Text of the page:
What you do need to do is focus on the quality of your social media posts. I recommend that you post a few times a week. If you can’t handle 2-3 posts per week of high quality, then settle for one quality post per week. Need reassurance? Take a look at Taylor Swift’s Instagram accounts. Swift posts on average 5 times a month. If Taylor only posts 5 a month, you can, too.
4 ways to improve your website's digital presence through social media
1. Only choose a social media platform where your customers are
Social media is a great way to connect with potential and current customers, build relationships, and promote your business. Ensure you have active profiles and target your audience of customers. Don't feel that your contracting company, your roofing company, or your manufacturing company must be on every single social platform.
If your ideal customer is a homeowner, consider their age, lifestyle, and geography. That information lets you determine their preferred social networks, such as Facebook or Instagram.
Not sure where to start - here is a cheat sheet list of social media platforms based on the type of company you are in the built environment:
- If you sell directly to consumers only, you are a B2C business.
Examples of B2C businesses include residential real estate agents and brokers or residential contractors like a plumber, HVAC, or roofing company. You're interacting with homeowners and potential homeowners.
That means your customers are Boomers, Gen X, Millennials, and Gen Z. The social platforms that primarily serve those generations are YouTube and Facebook, followed by Instagram.
- If you sell directly to a business, you are a B2B business.
B2B businesses include general contractors, component distributors, windows, doors, and hinges manufacturers, commercial real estate brokers, or architects.
Your customers are the same generations: Boomers to Gen Z. Most of the time, if you are a homeowner or potential homeowner, you also possibly are in the workforce here. LinkedIn is the gold standard social media platform for B2B businesses, followed by X (formerly known as Twitter, though that is up for debate), and then Facebook.
- If you sell to consumers and businesses, you need to consider the best of both worlds.
Businesses like yours should look at YouTube, Facebook, and LinkedIn.
2. Size doesn't matter
Looking for niche opportunities where you can stand out? Consider other smaller, less-known platforms. For your B2C contracting company, consider local platforms such as NextDoor or Yelp. If you primarily sub-contract to general contractors or bid work, consider local organization digital platforms for business-to-business networking.
Pro tip here - want to discover a niche within a large platform? Look for groups to join. Facebook and LinkedIn both have public and private groups you can join. Start by seeing if your local chamber, union, or building association has a group where you can request an invitation.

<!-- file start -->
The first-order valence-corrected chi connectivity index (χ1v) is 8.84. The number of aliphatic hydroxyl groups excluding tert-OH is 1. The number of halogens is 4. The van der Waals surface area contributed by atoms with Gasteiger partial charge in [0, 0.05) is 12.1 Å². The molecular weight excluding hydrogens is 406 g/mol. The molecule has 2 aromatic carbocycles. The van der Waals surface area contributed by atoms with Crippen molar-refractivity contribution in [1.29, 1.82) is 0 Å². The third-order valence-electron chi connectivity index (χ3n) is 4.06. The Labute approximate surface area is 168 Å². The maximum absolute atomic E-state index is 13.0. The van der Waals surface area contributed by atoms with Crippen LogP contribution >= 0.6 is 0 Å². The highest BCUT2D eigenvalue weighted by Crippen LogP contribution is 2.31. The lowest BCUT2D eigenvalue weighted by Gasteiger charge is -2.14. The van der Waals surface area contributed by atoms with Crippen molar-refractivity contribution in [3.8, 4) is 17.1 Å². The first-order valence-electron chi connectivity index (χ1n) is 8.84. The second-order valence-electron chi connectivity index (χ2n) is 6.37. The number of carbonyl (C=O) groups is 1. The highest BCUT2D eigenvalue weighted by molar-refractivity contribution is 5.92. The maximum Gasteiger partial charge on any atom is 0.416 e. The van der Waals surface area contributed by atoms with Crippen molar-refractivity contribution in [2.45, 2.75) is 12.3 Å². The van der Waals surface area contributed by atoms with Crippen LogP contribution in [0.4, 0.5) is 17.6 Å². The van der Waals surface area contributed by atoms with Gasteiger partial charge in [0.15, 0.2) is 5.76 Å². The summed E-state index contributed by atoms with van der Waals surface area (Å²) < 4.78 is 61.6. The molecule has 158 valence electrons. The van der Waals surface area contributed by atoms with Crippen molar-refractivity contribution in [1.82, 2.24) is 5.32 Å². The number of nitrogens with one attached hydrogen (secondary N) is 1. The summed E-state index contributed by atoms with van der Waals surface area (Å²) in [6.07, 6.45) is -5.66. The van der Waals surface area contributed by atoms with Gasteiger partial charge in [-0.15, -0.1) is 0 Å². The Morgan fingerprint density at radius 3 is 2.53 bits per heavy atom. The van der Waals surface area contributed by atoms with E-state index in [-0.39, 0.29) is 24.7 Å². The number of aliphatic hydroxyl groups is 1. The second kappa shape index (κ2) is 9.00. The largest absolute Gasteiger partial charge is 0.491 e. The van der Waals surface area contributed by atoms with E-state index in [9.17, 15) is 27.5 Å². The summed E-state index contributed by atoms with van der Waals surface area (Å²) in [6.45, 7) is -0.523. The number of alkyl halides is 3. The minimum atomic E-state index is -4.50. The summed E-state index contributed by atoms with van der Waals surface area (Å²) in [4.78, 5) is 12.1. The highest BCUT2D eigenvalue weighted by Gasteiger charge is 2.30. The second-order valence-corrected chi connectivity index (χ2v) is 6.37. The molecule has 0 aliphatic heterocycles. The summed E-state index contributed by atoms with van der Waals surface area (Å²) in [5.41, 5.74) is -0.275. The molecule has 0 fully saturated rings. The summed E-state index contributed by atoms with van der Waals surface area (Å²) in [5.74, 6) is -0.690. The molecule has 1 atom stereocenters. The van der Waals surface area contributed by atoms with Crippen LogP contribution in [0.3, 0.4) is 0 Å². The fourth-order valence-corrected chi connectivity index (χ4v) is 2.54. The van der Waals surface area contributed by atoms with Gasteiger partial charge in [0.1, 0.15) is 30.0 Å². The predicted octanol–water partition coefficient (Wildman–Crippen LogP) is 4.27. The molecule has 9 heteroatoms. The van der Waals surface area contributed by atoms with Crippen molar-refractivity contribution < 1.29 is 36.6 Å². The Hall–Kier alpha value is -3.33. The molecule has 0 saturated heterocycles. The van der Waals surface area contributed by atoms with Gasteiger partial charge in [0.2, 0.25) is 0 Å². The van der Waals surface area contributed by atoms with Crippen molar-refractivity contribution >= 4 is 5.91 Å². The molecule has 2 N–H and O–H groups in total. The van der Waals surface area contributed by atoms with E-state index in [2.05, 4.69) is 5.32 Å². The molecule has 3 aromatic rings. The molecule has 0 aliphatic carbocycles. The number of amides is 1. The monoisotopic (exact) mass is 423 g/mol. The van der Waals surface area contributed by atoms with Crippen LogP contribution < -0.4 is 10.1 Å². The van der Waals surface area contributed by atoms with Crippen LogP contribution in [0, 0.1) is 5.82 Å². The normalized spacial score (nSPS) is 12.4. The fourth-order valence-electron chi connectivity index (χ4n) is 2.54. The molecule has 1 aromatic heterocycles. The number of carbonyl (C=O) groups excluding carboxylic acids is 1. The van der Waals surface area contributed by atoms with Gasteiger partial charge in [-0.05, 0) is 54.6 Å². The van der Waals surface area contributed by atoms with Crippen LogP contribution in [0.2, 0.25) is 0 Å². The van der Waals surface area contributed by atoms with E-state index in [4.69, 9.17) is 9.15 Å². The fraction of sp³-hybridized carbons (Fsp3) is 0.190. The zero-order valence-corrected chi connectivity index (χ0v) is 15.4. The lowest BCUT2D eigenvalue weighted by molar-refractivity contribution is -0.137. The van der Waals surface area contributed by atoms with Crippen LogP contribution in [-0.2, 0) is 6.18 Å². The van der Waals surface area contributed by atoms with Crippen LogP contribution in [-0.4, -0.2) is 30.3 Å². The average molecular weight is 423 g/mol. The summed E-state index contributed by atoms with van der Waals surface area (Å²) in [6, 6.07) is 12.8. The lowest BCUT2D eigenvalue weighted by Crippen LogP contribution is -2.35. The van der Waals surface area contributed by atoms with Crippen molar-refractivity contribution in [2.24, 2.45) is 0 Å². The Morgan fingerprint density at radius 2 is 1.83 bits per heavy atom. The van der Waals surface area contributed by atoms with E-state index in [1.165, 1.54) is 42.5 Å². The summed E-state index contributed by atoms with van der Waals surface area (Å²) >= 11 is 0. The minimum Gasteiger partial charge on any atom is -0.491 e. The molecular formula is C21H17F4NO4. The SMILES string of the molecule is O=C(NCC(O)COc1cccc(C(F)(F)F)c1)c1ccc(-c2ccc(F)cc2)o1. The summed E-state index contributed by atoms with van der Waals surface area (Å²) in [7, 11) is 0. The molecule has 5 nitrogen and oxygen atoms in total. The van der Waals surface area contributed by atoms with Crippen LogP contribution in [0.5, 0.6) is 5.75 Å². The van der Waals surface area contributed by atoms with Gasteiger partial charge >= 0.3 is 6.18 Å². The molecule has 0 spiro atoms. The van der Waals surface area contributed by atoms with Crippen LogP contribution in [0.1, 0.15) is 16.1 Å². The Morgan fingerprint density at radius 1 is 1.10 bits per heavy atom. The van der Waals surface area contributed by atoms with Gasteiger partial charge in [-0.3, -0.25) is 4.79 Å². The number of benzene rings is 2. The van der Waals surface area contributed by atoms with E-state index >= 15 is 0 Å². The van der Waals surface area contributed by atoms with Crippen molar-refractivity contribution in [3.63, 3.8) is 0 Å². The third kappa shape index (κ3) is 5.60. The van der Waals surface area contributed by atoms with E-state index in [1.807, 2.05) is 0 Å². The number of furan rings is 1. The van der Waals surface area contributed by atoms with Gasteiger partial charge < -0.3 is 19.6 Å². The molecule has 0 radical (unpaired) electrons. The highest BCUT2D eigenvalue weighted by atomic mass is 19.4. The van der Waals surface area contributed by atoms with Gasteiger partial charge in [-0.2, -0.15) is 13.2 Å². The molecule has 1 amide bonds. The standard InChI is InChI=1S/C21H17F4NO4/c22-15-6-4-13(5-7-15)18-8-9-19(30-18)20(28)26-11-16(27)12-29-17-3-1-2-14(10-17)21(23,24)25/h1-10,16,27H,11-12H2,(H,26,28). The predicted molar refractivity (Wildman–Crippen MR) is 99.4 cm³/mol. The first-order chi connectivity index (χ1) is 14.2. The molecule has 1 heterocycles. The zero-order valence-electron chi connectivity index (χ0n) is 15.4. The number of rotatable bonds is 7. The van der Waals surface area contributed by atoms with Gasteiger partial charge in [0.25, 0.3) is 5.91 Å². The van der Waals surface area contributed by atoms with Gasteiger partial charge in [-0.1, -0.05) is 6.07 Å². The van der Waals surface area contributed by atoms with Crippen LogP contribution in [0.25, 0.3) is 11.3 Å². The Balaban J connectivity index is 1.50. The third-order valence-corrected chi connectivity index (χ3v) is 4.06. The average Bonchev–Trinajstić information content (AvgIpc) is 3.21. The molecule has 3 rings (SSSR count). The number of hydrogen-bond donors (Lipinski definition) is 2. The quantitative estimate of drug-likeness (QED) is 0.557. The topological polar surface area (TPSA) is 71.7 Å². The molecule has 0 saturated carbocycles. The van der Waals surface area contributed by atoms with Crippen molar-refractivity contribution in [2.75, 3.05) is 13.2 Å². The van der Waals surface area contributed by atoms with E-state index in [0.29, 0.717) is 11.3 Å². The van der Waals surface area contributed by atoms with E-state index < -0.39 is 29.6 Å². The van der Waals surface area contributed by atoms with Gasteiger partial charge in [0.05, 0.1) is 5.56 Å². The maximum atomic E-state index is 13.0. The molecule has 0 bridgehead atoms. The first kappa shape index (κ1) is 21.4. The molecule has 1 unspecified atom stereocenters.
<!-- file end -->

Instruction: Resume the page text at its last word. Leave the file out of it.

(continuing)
3. Balance your content
Balance your content between authentic posts and curated posts. Share informative and engaging content on your social media channels. You don’t have to wait for the perfect project photography or drone video. Authenticity counts on social media - in fact, posts that are a little less polished and impromptu get more engagement than those that are over-produced.
Consider in-progress photos of your work, behind-the-scenes photos at the office or on the job, and day-in-the-life posts from different staff members. Is creativity running on empty? You can also curate industry news or tips for homeowners or project managers. You can also use social media to run contests and giveaways and to answer questions from potential customers. Social media is not a one-way street. It's a conversation. It's just like networking through a computer.
4. Use social media as a channel for customer service.
Often overlooked, social media is great for customer service, especially for B2C companies. Allow customers to contact you through social media messaging. This one-on-one direct messaging makes it easier for customers to communicate with you without having to search for your phone number or an online ticketing system.
If you are a customer-centric company - and you should be - you need to go where your customers are and not make solving a problem for them more of a hassle. Open up DMs and assign someone on your team to monitor and reply to customers.
A powerful tool
Social media marketing has become a powerful tool for connecting with potential and current customers. You can establish meaningful relationships and promote your business by maintaining active profiles on your target audience's social media platforms. And it doesn’t have to be a time-consuming hassle like laundry or a flu shot.
It's simple. Choose 1-3 platforms based on your customers and post quality content one to a few times a week optimized for each platform. Be creative, and don’t get hung up on over-produced content or perfection.
Remember, the world we build matters. If opportunity doesn't knock, build a door. Now, let's build opportunities together.